In water the only part of  the electro-magnetic radiation that does not get absorbed is the visible spectrum of light. If water was not transparent to light, thereby absorbing as happens in other wave lengths, we wouldn’t be able to see because the human eye is made to perceive luminous stimuli. 
Sight is the result of a complex process: firstly the image that is projected on the retina is upside down. This image gets converted into nervous impulses and transmitted to the brain and elaborated in various parts of the visual cortex to be reconstructed and interpreted.

The perception of reality depends on two factors: that which is objective as described above and another, instead, subjective as a consequence of aspects due to the memorisation of past events and to personal fantasy and imagination.

The interpretation of the world is a transposition to a different kind of reality: the brain adds, subtracts, re-organises, codifies sensorial information to give an interpretation that is as near as possible to the that of the outside world and the perception we have of it follows fixed rules, for example those theorised in the Gestalt Psychology at the beginning of the Twentieth Century. The image is, therefore, the brain’s interpretation.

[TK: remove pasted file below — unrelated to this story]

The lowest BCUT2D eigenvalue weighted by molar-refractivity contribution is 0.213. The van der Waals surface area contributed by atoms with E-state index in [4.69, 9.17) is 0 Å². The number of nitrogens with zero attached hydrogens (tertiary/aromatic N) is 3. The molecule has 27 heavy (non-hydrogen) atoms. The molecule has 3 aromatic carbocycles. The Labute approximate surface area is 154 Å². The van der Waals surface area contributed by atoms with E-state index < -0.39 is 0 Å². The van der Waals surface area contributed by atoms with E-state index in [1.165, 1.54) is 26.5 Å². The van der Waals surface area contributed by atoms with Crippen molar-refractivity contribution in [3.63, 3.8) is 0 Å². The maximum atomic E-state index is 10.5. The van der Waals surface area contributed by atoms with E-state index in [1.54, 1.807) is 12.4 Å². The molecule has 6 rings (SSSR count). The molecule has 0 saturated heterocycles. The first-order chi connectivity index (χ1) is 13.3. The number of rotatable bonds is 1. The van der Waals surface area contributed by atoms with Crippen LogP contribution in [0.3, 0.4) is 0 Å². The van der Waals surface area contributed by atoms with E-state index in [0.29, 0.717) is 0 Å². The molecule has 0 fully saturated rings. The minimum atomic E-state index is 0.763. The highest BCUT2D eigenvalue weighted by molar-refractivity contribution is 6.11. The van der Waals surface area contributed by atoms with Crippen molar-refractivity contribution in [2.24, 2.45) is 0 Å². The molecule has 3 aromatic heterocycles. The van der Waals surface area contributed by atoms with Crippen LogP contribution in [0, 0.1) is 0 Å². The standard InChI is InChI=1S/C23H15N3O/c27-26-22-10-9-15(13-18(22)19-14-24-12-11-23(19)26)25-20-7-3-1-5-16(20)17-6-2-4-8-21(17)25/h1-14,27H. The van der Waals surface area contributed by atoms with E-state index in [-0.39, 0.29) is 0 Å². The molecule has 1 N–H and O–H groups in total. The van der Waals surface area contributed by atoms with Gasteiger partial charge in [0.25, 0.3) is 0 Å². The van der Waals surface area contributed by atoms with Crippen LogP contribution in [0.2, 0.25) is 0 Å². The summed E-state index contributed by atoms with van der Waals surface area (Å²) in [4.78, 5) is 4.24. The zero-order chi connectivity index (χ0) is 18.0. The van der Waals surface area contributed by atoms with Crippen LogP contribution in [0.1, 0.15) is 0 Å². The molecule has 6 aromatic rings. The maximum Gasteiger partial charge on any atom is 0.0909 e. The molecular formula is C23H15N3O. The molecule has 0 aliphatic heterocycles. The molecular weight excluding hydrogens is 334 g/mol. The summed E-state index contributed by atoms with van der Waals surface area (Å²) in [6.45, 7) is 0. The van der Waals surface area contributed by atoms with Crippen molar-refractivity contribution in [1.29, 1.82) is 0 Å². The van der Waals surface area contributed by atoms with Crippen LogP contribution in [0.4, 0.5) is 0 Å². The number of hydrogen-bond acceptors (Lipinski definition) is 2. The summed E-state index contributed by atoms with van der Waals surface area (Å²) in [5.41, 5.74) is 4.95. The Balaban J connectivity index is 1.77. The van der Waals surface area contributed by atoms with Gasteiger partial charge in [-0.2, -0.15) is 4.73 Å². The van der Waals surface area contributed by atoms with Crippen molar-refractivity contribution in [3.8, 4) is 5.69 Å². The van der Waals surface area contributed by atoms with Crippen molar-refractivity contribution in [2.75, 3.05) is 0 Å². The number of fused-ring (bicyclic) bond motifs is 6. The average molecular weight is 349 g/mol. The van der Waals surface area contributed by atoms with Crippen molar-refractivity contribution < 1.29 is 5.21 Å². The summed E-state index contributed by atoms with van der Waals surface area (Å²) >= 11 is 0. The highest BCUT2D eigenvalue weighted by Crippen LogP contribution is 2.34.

But perception may be cheated by ambiguous images, situations and visual tricks: Anamorphous, Ames’ room, pluristable figures, the isomorphism phenomenon, Cornsweet illusion, Kanizsa triangle, impossible objects…
all phenomena that challenge the exactness of human perception. Each image of the project represents one of these phenomena specifically described here: http://www.valentinaghiringhelli.com/edifyng_thoughts_of_a_tobacco_smoker-p13642

Our visual system behaves like a filter: allows only a certain amount and type of information and no other. It’s as if we did not see the world as it is, but through a window: the visual system is our window to the world.

He shows (the brain) that which he wants to and the way he achieves it, because he possesses the essential visual secrets
Charles Patin